touch screen

Chris Nuttall

The traditional desktop PC may eventually be ousted by the tablet, but in Hewlett-Packard’s new TouchSmart 610 PC, we can already see its recline and fall as the design heads towards the horizontal. This week’s Personal Technology column in the FT’s Business Life section reviews the 610, whose tilting screen could prove a tipping point for future versions of all-in-one touchscreen PCs. 

For a sign of how quickly touchscreens are gaining in popularity on devices ranging from smartphones and tablets to all-in-one PCs, one need look no further than the recent fortunes of Taiwan’s Wintek, one of the world’s biggest suppliers of touchscreen modules.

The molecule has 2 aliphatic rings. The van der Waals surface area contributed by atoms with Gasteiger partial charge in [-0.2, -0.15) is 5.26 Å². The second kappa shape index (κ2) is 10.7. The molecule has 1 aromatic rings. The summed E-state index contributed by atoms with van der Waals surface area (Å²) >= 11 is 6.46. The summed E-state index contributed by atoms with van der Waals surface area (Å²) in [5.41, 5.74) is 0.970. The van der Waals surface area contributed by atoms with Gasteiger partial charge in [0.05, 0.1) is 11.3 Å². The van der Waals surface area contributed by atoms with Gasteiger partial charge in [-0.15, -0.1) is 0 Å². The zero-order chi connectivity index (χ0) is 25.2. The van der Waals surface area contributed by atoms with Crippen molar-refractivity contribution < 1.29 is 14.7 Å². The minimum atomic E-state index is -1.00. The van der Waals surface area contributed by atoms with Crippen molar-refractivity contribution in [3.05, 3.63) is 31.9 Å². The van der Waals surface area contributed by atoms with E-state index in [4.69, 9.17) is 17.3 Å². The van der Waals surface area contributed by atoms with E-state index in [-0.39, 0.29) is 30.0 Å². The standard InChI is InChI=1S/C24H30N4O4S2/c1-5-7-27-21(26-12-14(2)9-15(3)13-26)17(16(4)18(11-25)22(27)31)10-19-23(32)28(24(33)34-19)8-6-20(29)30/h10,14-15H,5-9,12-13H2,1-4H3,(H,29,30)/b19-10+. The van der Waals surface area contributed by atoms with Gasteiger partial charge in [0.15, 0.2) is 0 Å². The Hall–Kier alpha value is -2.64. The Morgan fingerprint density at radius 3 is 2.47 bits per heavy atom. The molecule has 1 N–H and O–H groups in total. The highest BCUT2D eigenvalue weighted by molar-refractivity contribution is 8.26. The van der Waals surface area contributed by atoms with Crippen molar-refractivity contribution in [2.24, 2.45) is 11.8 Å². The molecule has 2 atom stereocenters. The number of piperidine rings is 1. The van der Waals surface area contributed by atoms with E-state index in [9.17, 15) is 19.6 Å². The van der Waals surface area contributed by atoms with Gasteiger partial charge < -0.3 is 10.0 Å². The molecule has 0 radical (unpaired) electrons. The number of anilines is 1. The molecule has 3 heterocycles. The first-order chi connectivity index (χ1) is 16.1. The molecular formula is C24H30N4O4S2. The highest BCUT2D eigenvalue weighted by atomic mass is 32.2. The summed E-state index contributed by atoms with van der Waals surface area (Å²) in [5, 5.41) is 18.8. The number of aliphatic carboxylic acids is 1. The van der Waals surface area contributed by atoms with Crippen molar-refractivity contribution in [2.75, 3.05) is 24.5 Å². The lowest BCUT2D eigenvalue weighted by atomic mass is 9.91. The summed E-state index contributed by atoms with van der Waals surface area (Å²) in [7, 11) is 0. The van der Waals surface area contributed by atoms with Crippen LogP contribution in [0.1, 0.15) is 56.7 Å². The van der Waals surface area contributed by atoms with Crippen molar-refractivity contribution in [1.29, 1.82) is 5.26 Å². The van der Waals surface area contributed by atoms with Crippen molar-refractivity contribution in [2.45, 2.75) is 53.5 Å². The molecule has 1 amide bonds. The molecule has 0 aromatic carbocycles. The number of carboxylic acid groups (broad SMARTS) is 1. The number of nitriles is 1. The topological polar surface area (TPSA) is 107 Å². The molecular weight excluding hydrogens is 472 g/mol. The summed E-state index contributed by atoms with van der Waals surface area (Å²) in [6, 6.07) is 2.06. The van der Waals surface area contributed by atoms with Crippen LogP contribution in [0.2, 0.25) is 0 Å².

The US International Trade Commission on Monday decided to investigate patent infringement claims made by Taiwan’s Elan Microelectronics against Apple.

The ITC “has voted to institute an investigation of certain electronic devices with multi-touch enabled touchpads and touchscreens. The products at issue in this investigation are electronic devices such as mobile telephones and computers that have multi-touch user interfaces,” it said on its website

Robin Harding

[youtube]http://www.youtube.com/watch?v=amVqnCw55n4[/youtube]

This week’s CEATEC show in Tokyo showed that, while the Japanese mobile handset market may be in a slump, it is still the world’s most innovative.